FANTA supports the integration of nutrition assessment, counseling, and support (NACS) into health care services in eight countries, including Tanzania and Zambia. NACS has been scaled up nationwide in Tanzania but to only four provinces in Zambia with support from the United States President’s Emergency Plan for AIDS Relief (PEPFAR). In November 2016, FANTA supported a four-day visit to Tanzania by a delegation of Zambian national and district health officials to learn from Tanzania’s experience integrating NACS.
Observing FANTA's Work in Tanzania
The Zambian officials observed NACS service delivery at Amana Referral Regional Hospital in Dar es Salaam and at Mbeya Regional Hospital and four health centers in Mbeya. In discussions with district officials, health facility and community service organization managers and staff, and PEPFAR Implementing Partners in Tanzania, the delegation was also introduced to promising practices and solutions to challenges with NACS implementation in Zambia, including: inadequate numbers of nutritionists, supply chain management, and monitoring and evaluation challenges.
“Nutrition is recognized in almost all government sectors, not only at (Tanzania’s ministry of health), and there is high-level support for nutrition services.”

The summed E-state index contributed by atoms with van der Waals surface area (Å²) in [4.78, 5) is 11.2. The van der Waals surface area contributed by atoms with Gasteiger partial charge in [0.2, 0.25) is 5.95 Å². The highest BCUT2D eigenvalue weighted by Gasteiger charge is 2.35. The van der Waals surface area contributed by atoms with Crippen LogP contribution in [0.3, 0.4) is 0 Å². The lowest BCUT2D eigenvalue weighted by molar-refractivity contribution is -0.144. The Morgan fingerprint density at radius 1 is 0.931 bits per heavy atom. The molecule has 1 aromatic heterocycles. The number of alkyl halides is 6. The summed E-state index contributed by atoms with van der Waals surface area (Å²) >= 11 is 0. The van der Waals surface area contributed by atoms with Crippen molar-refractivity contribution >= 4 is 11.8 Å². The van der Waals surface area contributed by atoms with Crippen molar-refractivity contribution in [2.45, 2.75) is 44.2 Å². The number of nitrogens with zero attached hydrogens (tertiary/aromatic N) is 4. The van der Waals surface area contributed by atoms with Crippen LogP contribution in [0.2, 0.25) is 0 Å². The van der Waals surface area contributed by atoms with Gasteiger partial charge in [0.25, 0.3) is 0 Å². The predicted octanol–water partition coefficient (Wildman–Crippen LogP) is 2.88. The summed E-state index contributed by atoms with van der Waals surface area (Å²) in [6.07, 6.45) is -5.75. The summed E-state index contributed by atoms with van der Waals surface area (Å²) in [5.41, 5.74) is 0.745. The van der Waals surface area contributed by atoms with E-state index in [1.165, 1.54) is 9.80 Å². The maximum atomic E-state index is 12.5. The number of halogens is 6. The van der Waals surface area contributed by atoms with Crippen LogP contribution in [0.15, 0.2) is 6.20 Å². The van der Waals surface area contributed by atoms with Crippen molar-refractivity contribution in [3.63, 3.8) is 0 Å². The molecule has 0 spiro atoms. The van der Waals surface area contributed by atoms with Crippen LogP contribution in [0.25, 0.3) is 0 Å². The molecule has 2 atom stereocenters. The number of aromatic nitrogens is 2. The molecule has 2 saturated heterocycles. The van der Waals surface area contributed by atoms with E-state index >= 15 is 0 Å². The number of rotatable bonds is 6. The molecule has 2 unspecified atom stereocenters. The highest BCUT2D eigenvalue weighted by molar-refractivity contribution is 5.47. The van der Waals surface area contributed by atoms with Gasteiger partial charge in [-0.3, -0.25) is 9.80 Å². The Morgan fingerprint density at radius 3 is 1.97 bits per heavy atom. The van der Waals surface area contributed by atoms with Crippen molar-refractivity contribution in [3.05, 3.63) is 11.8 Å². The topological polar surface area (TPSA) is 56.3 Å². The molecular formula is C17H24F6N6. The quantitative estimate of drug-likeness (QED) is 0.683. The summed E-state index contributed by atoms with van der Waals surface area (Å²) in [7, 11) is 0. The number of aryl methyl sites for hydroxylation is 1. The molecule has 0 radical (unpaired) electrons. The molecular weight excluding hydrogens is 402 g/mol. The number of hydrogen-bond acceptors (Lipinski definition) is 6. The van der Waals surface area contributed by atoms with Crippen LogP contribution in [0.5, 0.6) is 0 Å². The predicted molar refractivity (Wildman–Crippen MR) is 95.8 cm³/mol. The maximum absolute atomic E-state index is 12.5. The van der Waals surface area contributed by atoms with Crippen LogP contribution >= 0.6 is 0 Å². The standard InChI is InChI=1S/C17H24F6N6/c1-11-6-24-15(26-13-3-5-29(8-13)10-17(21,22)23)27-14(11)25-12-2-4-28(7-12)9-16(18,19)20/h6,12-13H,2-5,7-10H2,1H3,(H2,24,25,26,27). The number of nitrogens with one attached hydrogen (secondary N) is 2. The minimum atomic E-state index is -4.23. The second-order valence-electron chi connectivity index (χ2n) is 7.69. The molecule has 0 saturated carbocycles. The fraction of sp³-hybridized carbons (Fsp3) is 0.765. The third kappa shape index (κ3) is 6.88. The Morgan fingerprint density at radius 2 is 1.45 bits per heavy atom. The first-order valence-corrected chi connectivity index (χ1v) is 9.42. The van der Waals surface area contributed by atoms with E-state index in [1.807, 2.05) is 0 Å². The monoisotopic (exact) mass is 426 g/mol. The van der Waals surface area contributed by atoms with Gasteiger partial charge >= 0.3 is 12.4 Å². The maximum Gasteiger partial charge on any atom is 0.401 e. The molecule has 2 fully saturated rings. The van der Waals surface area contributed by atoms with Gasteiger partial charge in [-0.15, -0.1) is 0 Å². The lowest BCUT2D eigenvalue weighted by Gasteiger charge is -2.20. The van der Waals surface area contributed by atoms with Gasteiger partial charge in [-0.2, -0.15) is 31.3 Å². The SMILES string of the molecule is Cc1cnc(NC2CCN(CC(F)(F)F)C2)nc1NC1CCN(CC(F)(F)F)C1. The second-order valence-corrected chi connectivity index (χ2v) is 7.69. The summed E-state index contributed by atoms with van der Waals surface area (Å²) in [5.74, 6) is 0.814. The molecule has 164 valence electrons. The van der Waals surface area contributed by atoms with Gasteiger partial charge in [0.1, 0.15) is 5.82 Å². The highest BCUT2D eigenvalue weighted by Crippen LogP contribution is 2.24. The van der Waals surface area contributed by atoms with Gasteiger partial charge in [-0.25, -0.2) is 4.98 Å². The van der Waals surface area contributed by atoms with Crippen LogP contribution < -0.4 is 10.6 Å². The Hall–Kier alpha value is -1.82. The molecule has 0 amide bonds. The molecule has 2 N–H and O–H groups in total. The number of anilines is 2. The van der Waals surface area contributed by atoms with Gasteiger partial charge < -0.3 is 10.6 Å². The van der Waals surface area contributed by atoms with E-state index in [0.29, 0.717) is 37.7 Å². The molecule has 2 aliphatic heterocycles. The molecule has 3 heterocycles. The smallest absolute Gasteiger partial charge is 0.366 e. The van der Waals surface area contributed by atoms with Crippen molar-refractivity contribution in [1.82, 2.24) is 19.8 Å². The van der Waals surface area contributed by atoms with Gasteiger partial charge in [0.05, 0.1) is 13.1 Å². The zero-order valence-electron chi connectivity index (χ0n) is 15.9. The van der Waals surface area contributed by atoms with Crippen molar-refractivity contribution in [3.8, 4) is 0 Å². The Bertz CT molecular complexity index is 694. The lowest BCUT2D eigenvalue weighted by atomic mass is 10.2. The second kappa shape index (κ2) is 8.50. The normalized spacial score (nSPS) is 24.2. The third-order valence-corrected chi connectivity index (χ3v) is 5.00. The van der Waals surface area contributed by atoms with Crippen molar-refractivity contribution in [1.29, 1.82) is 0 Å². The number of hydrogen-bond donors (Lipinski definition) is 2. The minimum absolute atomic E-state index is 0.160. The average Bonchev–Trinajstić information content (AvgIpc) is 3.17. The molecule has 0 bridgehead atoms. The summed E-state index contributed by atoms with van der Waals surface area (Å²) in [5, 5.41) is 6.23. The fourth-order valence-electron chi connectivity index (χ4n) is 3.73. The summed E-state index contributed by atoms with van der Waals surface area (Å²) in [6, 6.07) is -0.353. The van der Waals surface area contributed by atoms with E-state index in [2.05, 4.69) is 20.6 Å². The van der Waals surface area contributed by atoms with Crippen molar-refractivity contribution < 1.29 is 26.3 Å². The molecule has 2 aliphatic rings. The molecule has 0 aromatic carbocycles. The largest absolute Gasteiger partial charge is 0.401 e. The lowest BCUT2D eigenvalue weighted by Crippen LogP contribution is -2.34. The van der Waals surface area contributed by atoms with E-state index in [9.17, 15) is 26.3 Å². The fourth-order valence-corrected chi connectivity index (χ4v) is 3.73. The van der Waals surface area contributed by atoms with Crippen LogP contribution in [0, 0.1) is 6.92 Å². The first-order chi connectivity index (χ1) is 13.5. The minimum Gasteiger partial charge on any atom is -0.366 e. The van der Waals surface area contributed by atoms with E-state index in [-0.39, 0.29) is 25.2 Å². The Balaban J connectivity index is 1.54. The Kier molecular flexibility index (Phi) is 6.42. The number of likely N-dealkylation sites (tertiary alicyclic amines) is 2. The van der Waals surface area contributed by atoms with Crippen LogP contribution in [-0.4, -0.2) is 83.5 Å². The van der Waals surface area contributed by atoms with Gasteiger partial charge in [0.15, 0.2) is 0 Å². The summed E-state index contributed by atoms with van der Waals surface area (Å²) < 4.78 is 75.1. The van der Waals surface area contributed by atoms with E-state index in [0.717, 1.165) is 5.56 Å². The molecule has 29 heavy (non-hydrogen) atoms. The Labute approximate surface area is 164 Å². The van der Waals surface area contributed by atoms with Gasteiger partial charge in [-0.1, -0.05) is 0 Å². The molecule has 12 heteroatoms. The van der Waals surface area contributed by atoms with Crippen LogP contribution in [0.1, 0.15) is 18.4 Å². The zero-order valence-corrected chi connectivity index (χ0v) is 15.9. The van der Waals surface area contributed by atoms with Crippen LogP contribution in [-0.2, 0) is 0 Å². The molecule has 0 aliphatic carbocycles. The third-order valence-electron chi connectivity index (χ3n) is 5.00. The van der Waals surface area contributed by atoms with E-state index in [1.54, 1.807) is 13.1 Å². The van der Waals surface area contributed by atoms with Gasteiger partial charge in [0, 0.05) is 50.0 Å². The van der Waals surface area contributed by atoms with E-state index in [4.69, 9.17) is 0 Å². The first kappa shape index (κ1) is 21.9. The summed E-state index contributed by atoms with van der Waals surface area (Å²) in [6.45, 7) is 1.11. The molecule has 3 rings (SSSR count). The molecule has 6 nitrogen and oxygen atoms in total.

District Nutritionist in Zambia’s Kitwe District
Two areas that the Zambian officials found particularly notable were Tanzania’s strong national and regional government leadership and coordination of nutrition interventions, areas in which FANTA has provided extensive technical support and mentoring to government and other partners in Tanzania. Nkandu Chungu, District Nutritionist in Zambia’s Kitwe District, observed that “nutrition is recognized in almost all government sectors, not only at (Tanzania’s Ministry of Health), and there is high-level support for nutrition services.” Dr. Mackford Chipili, District Health Officer for Mkushi District in Zambia, said there was “good partner coordination and collaboration in integrating NACS.”
The delegation also noted differences in how community health workers are supported in Tanzania. Local government authorities and community leaders select people to be trained as community health workers in Tanzania, and once trained, the community health workers receive a government salary. “The (Tanzanian) government’s commitment to supporting community health workers is more sustainable than Zambia’s ad hoc solution of [different] partner incentives,” Dr. Chipili said. In addition, the Zambian officials remarked on Tanzania’s well-defined and structured NACS reporting system from community to national level.
Moving Forward with NACS in Zambia
The visit provided the Zambian officials with new ideas for strengthening NACS implementation and integration. For example, they are considering developing a social and behavior change and communication kit on health and nutrition, and they resolved to advocate for training of more nutritionists. The officials also found Tanzania’s progress with transferring planning and budgeting of nutrition services to local government authorities encouraging for their own decentralization efforts.